A Portrait of American Muslims:Diversity, Dilemma and Debate Variations

By Quintan Wiktorowicz

Islam in America

By Jane I. Smith

New York: Columbia University Press, 1999.

By Quintan Wiktorowicz

Scholars are beginning to recognize that Muslims are no longer external to the fabric of American social life, but constitute an important and growing segment of American religious life. 

America’s landscape now includes mosques and other symbols of Islam, reflecting both the influx of Muslim immigrants and the increasing number of converts to Islam. Aware of this growth, scholars and academic institutions, such as the Center for Muslim-Christian Understanding at Georgetown University, have initiated a number of projects to study Muslim communities in the United States.

Jane I. Smith’s “Islam in America” represents part of this effort and joins a small but growing body of research on Muslims in Western societies. She provides a broad portrait of American Muslims that transcends stereotypes to illuminate the complexities of practicing Islam in a non-Muslim country. The book explores the difficulties of reconciling Islamic values with the realities of American society and outlines various responses to this challenge by a diverse Muslim community. Smith depicts the everyday practices and concerns of Muslims in America, realities that are frequently overlooked and obscured by a media obsessed with violence.

“Islam in America” makes itself accessible to a wide audience by first providing background on Islam itself. To put the experiences of Muslims in the United States in context, the first few chapters outline the basics of the faith and trace its historical development. The book explains the elements and pillars of faith and describes the impact of Muslim thinkers throughout the centuries, such as the Prophet Mohammed, the rightly guided caliphs, philosophers and the political activists of the 20th century. This overview prepares unfamiliar readers to understand the specifics of Muslim life in contemporary America.

With the background established, Smith moves to the particulars. Though no history of Islam in America exists as such, Smith effectively pieces together a summary of its development.  She shows how Islam spread through a variety of paths, groups and geographic locations.  Particular attention is given to the development of Islam in the African-American community. Somewhat disappointingly, less emphasis is given to other ethnic groups, such as Arab and Pakistani Americans, who have received little coverage in scholarly publications.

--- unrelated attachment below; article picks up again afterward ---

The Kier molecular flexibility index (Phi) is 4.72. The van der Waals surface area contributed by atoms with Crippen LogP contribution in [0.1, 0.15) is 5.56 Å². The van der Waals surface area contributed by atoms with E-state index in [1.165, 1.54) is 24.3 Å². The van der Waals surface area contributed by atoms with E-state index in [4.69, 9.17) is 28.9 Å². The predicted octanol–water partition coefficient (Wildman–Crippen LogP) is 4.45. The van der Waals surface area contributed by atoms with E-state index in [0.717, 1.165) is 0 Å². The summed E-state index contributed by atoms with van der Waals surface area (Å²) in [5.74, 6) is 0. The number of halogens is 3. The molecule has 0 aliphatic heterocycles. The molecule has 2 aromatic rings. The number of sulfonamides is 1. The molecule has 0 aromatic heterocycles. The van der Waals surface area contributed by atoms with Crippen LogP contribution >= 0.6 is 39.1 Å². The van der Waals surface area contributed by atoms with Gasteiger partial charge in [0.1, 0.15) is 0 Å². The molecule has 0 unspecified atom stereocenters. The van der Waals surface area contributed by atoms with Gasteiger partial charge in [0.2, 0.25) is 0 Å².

The rest of the book examines the issues of greatest debate and concern in the Muslim community, such as women and the family, education, economics, nutrition and health and public practice. For the specialist, this is the most interesting material, though it comprises only half of the book. This part depicts the most pressing dilemmas faced by the Muslim community. What is the role of women in shaping the spread of Islam in America? How do Muslims deal with the pressure of discrimination due to differences in appearance and dress? How do Muslims find proper mates in a predominantly Christian society? How should parents raise and educate their children in America? What are the most effective mechanisms fordawa (proselytization) in a society often hostile to Islam? Smith does not offer solutions; she instead allows the Muslim community to speak for itself and represents the diversity of perspectives on these and other issues. 

The strength of the book is certainly its breadth, covering a variety of issues pertinent to Muslim Americans and depicting the multifarious nature of the Muslim community in the United States. As a result, it is an excellent introductory book on Islam in America. 

However, the book’s wide reach prevents Smith from fully examining some tantalizing themes. For example, Smith notes that “Muslim students, diplomats, and businesspeople bring American Islamic influences back to their home countries,” but this is not fully explored.

Elsewhere, while Smith describes the diversity of Muslim practices and beliefs, she does not analyze the ways in which this diversity causes Muslims to face the challenges of practicing their faith in America in different ways. This is most prominent in Chapter Five, “Women and the Muslim American Family,” in which the reader learns that there are several views on the roles and responsibilities of women, but is not told which Muslim groups hold which views and why. Do certain Muslim groups hold particular views of women? Can differences be explained in terms of ethnic differences? Does class or status play a role? In fairness, such issues may be beyond the scope of the book, but they are often implied without full exploration.

Although the book provides an outstanding description of Islam in America, it lacks theoretical bite, limiting its scholarly usefulness. It does not address a theoretical issue, framework or question and as a result the findings are difficult to apply to other situations, for example, to Muslim minority communities in other countries. Framing the study in terms of a broader debate would have enhanced its relevance and the applicability of its findings.

These quibbles aside, Smith has constructed a wonderful portrait of American Muslims that is accessible to the specialist and non-specialist alike. She has masterfully described a rich and complex religious community and the problems it faces. “Islam in America” is a welcomed addition to the growing literature on Muslim minority communities and raises interesting questions that I hope will spark further research.

This review appeared in Al Jadid (Vol. 7, no. 37, Fall 2001).

Copyright (c) 2001 by Al Jadid


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